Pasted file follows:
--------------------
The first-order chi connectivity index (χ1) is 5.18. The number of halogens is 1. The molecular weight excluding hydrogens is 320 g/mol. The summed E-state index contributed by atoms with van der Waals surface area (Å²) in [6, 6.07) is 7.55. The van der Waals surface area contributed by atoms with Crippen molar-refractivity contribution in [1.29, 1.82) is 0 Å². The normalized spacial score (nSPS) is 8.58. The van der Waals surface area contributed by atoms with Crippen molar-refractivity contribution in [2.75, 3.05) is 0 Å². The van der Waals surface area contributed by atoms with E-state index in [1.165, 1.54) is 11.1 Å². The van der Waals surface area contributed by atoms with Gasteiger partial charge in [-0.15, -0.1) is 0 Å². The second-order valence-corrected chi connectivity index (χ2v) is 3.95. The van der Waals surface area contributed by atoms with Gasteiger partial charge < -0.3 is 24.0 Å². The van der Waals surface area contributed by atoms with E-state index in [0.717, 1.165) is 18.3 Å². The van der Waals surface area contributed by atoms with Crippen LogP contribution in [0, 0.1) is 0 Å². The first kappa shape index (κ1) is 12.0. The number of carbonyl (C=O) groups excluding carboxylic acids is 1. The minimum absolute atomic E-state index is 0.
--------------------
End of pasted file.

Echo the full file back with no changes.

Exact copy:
The first-order chi connectivity index (χ1) is 5.18. The number of halogens is 1. The molecular weight excluding hydrogens is 320 g/mol. The summed E-state index contributed by atoms with van der Waals surface area (Å²) in [6, 6.07) is 7.55. The van der Waals surface area contributed by atoms with Crippen molar-refractivity contribution in [1.29, 1.82) is 0 Å². The normalized spacial score (nSPS) is 8.58. The van der Waals surface area contributed by atoms with Crippen molar-refractivity contribution in [2.75, 3.05) is 0 Å². The van der Waals surface area contributed by atoms with E-state index in [1.165, 1.54) is 11.1 Å². The van der Waals surface area contributed by atoms with Gasteiger partial charge in [-0.15, -0.1) is 0 Å². The second-order valence-corrected chi connectivity index (χ2v) is 3.95. The van der Waals surface area contributed by atoms with Gasteiger partial charge < -0.3 is 24.0 Å². The van der Waals surface area contributed by atoms with E-state index in [0.717, 1.165) is 18.3 Å². The van der Waals surface area contributed by atoms with Crippen LogP contribution in [0, 0.1) is 0 Å². The first kappa shape index (κ1) is 12.0. The number of carbonyl (C=O) groups excluding carboxylic acids is 1. The minimum absolute atomic E-state index is 0.